Effects of moisture content on sulfate generation and retention in hardwood forest upper soil horizons

Maribeth E Watwood, J. W. Fitzgerald, W. T. Swank

Research output: Contribution to journalArticle

4 Citations (Scopus)

Abstract

The influence of moisture on organic S mineralization and the fate of both mineralization-derived and added sulfate were examined in A and B horizon soil samples from a hardwood forest. The sulfur-containing amino acid methionine was chosen to study organic S mineralization. At moisture contents over 30%, high levels of methionine mineralization were observed, and at lower moisture contents mineralization decreased substantially. For soil moistures lower than 10 and 20% for the A and B horizons, respectively, most of the added methionine remained nonmineralized following incubation. In addition to mineralization, a portion of the added methionine was also incorporated directly into organic matter. The highest levels of this incorporation were achieved at soil moistures between 20 and 35%. -from Authors

Original languageEnglish (US)
Pages (from-to)820-824
Number of pages5
JournalCanadian Journal of Forest Research
Volume18
Issue number6
StatePublished - 1988
Externally publishedYes

Fingerprint

hardwood forests
soil horizons
soil horizon
moisture content
mineralization
sulfates
sulfate
water content
methionine
B horizons
A horizons
effect
soil
sulfur
soil organic matter
soil sampling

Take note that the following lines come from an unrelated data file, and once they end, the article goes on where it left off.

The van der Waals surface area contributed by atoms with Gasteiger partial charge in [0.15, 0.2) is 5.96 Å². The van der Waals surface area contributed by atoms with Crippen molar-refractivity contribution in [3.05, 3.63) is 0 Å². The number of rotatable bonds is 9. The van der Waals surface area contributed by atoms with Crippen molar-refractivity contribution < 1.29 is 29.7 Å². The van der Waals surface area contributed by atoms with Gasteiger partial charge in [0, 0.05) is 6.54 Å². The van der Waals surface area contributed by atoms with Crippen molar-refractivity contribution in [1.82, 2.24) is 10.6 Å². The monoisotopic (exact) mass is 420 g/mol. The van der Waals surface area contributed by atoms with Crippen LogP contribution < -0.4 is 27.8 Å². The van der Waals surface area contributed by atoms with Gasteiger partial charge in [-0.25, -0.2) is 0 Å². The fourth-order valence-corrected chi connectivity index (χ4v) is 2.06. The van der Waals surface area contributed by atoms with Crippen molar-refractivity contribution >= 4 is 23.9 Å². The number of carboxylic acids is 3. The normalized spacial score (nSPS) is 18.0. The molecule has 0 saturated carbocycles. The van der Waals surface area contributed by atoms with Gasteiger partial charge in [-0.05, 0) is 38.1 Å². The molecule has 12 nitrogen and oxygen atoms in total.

amino acid
incubation
moisture
organic matter

ASJC Scopus subject areas

  • Forestry
  • Plant Science

Cite this

Effects of moisture content on sulfate generation and retention in hardwood forest upper soil horizons. / Watwood, Maribeth E; Fitzgerald, J. W.; Swank, W. T.

In: Canadian Journal of Forest Research, Vol. 18, No. 6, 1988, p. 820-824.

Research output: Contribution to journalArticle

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AB - The influence of moisture on organic S mineralization and the fate of both mineralization-derived and added sulfate were examined in A and B horizon soil samples from a hardwood forest. The sulfur-containing amino acid methionine was chosen to study organic S mineralization. At moisture contents over 30%, high levels of methionine mineralization were observed, and at lower moisture contents mineralization decreased substantially. For soil moistures lower than 10 and 20% for the A and B horizons, respectively, most of the added methionine remained nonmineralized following incubation. In addition to mineralization, a portion of the added methionine was also incorporated directly into organic matter. The highest levels of this incorporation were achieved at soil moistures between 20 and 35%. -from Authors

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